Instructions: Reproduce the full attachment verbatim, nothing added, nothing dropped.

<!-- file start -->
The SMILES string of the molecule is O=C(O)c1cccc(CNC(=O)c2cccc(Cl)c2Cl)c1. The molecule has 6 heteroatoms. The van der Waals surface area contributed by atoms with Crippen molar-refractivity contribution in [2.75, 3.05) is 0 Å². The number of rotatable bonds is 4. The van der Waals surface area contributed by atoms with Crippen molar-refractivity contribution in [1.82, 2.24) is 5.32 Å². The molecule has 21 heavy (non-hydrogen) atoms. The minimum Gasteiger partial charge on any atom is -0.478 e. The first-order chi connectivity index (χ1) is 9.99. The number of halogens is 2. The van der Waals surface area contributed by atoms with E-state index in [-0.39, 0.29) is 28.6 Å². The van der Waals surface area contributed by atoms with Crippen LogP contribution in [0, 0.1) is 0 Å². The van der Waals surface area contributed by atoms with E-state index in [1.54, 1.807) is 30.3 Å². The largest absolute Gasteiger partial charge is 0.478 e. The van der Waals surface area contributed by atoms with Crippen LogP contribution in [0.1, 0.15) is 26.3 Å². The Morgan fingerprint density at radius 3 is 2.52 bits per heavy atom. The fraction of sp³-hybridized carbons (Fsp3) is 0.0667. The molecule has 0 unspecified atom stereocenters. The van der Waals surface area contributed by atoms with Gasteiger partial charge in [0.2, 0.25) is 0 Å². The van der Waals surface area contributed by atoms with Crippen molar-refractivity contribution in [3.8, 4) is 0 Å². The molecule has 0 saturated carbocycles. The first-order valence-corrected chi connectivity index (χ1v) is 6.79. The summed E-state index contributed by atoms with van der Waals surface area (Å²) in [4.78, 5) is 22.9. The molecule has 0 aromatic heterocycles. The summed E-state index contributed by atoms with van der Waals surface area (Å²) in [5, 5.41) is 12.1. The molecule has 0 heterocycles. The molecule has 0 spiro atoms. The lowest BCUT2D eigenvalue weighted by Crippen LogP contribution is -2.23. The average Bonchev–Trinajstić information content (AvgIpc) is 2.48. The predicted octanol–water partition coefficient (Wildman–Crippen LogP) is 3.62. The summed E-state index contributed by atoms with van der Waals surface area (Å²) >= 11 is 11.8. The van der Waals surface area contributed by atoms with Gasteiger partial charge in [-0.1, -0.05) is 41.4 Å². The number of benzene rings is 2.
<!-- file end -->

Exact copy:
The SMILES string of the molecule is O=C(O)c1cccc(CNC(=O)c2cccc(Cl)c2Cl)c1. The molecule has 6 heteroatoms. The van der Waals surface area contributed by atoms with Crippen molar-refractivity contribution in [2.75, 3.05) is 0 Å². The number of rotatable bonds is 4. The van der Waals surface area contributed by atoms with Crippen molar-refractivity contribution in [1.82, 2.24) is 5.32 Å². The molecule has 21 heavy (non-hydrogen) atoms. The minimum Gasteiger partial charge on any atom is -0.478 e. The first-order chi connectivity index (χ1) is 9.99. The number of halogens is 2. The van der Waals surface area contributed by atoms with E-state index in [-0.39, 0.29) is 28.6 Å². The van der Waals surface area contributed by atoms with Crippen LogP contribution in [0, 0.1) is 0 Å². The van der Waals surface area contributed by atoms with E-state index in [1.54, 1.807) is 30.3 Å². The largest absolute Gasteiger partial charge is 0.478 e. The van der Waals surface area contributed by atoms with Crippen LogP contribution in [0.1, 0.15) is 26.3 Å². The Morgan fingerprint density at radius 3 is 2.52 bits per heavy atom. The fraction of sp³-hybridized carbons (Fsp3) is 0.0667. The molecule has 0 unspecified atom stereocenters. The van der Waals surface area contributed by atoms with Gasteiger partial charge in [0.2, 0.25) is 0 Å². The van der Waals surface area contributed by atoms with Crippen molar-refractivity contribution in [3.8, 4) is 0 Å². The molecule has 0 saturated carbocycles. The first-order valence-corrected chi connectivity index (χ1v) is 6.79. The summed E-state index contributed by atoms with van der Waals surface area (Å²) in [4.78, 5) is 22.9. The molecule has 0 aromatic heterocycles. The summed E-state index contributed by atoms with van der Waals surface area (Å²) in [5, 5.41) is 12.1. The molecule has 0 heterocycles. The molecule has 0 spiro atoms. The lowest BCUT2D eigenvalue weighted by Crippen LogP contribution is -2.23. The average Bonchev–Trinajstić information content (AvgIpc) is 2.48. The predicted octanol–water partition coefficient (Wildman–Crippen LogP) is 3.62. The summed E-state index contributed by atoms with van der Waals surface area (Å²) >= 11 is 11.8. The van der Waals surface area contributed by atoms with Gasteiger partial charge in [-0.1, -0.05) is 41.4 Å². The number of benzene rings is 2.